I stood outside in the numbing cold. The wind at 3am is always colder, picking up steam as it roars across Lake Erie and tumbled into Cleveland Heights. The sky was mostly clear but the stars seemed very far away. I remember because I looked up many times that night.
I smoked a cigarette, for then I smoked. I felt the cold but it didn't matter. I felt the burning fire gurgle in my lungs each time I inhaled but it didn't matter. I felt loss, but I didn't understand it yet. I felt surprise, but I was too shocked to realize it. The shoes on my feet were too big and made me walk like a clown, schlop schlop down the mostly empty hallways.
The hospital - I hadn't even known it was so close, although it wasn't close enough tonight - was beige. Everything was beige. The color of skin, neutral, not inciting anger or rage like REAL skin on skin. There was a chaplain there. Is he there, night after night, waiting on people at their most vulnerable so he can try to comfort them? I wondered. Did he volunteer for this shift or was it his duty before moving on to a more normal one? A normal job, not pacifying grief stricken people who have just been told that that night their lives would be changed forever.
Fifteen years ago today, the most important person in my life committed suicide.
Our apartment complex sloped down the back. The few lucky enough to get an inside parking space had to drive down a narrow, steep driveway that they managed to keep free from ice all winter, to a sharp left turn that only smaller cars could navigate. The building next to us had a small parking garage, two floors, behind their building that touched ours. The land behind the building wasn't big but my buddy Pierre and I spent a lot of time leaning up against the two big trees, one that grew right outside our picture window. Me, waiting while he did his business, and him sniffing whatever messages are there for dogs to sniff, both of us waiting for that jumble of bundled energy and limbs to come hurrying home. To us.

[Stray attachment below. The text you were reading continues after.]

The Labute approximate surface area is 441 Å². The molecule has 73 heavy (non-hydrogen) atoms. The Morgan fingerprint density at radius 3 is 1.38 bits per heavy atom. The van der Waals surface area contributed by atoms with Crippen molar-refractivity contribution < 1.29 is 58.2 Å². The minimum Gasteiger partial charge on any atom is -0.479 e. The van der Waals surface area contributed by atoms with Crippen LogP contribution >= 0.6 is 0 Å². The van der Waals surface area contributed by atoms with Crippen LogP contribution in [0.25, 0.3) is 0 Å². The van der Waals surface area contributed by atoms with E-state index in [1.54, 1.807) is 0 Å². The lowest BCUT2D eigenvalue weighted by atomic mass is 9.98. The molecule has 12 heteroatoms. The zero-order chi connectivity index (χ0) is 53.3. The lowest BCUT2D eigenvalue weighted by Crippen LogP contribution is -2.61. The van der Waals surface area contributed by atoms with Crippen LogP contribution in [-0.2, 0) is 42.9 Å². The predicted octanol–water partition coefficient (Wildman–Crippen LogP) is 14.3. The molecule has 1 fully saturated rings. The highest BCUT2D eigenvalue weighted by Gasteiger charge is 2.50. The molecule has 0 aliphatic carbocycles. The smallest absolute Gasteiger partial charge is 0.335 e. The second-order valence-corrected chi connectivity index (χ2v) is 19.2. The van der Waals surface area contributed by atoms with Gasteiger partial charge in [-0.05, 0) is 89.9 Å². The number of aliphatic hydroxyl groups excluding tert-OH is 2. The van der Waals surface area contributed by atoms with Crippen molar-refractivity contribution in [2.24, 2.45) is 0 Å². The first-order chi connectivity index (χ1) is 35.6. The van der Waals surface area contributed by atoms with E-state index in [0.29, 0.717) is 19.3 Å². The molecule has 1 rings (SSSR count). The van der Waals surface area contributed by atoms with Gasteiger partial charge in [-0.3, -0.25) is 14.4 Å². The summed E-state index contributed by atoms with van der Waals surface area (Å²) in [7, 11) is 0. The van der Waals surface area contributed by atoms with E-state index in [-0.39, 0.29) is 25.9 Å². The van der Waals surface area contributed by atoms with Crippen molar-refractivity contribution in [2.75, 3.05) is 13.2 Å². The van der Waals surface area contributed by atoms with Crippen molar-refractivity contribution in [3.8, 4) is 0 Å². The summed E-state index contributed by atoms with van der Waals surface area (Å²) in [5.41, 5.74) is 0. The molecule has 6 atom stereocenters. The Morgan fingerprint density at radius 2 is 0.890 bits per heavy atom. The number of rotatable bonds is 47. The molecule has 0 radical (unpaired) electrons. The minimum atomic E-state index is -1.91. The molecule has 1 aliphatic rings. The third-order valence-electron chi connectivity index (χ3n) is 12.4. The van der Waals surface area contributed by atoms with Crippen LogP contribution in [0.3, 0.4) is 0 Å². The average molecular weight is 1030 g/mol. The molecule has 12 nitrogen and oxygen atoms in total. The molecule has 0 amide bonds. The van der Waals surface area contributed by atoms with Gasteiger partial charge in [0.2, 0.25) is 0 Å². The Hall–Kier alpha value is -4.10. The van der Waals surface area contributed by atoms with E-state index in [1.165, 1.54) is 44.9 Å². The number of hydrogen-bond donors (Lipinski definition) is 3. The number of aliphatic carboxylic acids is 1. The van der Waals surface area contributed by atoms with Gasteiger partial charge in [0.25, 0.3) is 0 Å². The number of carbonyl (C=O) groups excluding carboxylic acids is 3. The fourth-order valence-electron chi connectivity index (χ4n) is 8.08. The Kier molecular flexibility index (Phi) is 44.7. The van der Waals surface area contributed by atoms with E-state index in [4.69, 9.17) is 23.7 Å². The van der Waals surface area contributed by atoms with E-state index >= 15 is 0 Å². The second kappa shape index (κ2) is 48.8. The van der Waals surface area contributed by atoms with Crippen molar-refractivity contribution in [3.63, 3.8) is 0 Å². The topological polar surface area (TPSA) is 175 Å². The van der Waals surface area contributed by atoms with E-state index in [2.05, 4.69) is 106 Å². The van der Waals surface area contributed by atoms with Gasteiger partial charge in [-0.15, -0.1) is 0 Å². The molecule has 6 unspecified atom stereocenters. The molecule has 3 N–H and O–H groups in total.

For the most part the domestic game we played was peaceful. Our biggest stressors at that age were figuring out what we wanted to really do with our lives and money. Whose aren't at that age? But there was a darker monster lurking under the surface. I'd see it, always there, sometimes further away, sometimes closer, but always there, breathing and waiting and watching.
I like to think that at the time I didn't know enough. That I didn't understand. I knew nothing of these words "enabler" and the consequences of what it would take to both unleash the monster or contain it. Neither seemed like an option - or ones I refused to face. I see now that I just didn't want to see. I forgave myself a long time ago, but the regret of waste is always a metallic taste on my tongue. A wasted life. A broken family.
Kevin was only 23.
Somewhere in Cleveland today a family is grieving. They may be gathered at the little plot that's on a nice hill (covered in snow today?). Tucked in with his family, waiting for others to join. I wonder if they think of me, and if they do, if those fifteen years have mellowed their blame and anger. Fifteen years is a long time to hold on to bitterness, but I, more than anyone, know it can be done. I wonder about his little brother and his sisters. His parents, or more specifically, HER. Thinking of her - I can't really picture her face any more - but still today thinking of HER puts a tiny knot of anxiety in my chest that I want to dig out with a spoon and hurl into the Pacific Ocean. I've moved 2,000 miles away and it's not far enough to fling off that anger and resentment, although it's contained in a tiny spot now, whereas at one time it was so big and uncontrollable the world wasn't big enough to contain it - no, it had to reach the heavens and those cold, unbliking stars.
That night I stood and stared at the sky. Thoughts jumbled but they didn't make sense. A new life, one forced on me that I didn't ask for, was beginning. That night. That very night, I was becoming the one people whispered about, the one they pitied, the one they were afraid to talk to because what does one say? To some, I became the one they questioned, perhaps even blamed. Friends drifted away. I drifted away, at first to another country where I stumbled through a new language and a new set of emotions to keep the "old country" ones at bay (thank you Barbara Wilsch and Markus Kopf, for keeping me sane).
It was just one night among many. Feb 2nd. Tomorrow it will be gone, for what did 1 date matter? A life snuffed out, a personality evaporated, a troubled young man paying what he felt was the ultimate sacrifice to a deity only he saw in his blurry vision? That monster that had patiently lurked for so long - this was its night! - crept quietly out of its watery, dark, dank place and placed Kevin violently in its jaws and carried him away. Away from us, away from life, away from his pain.
Kevin Michael Kilbane Oct 2, 1972 - Feb 2, 1995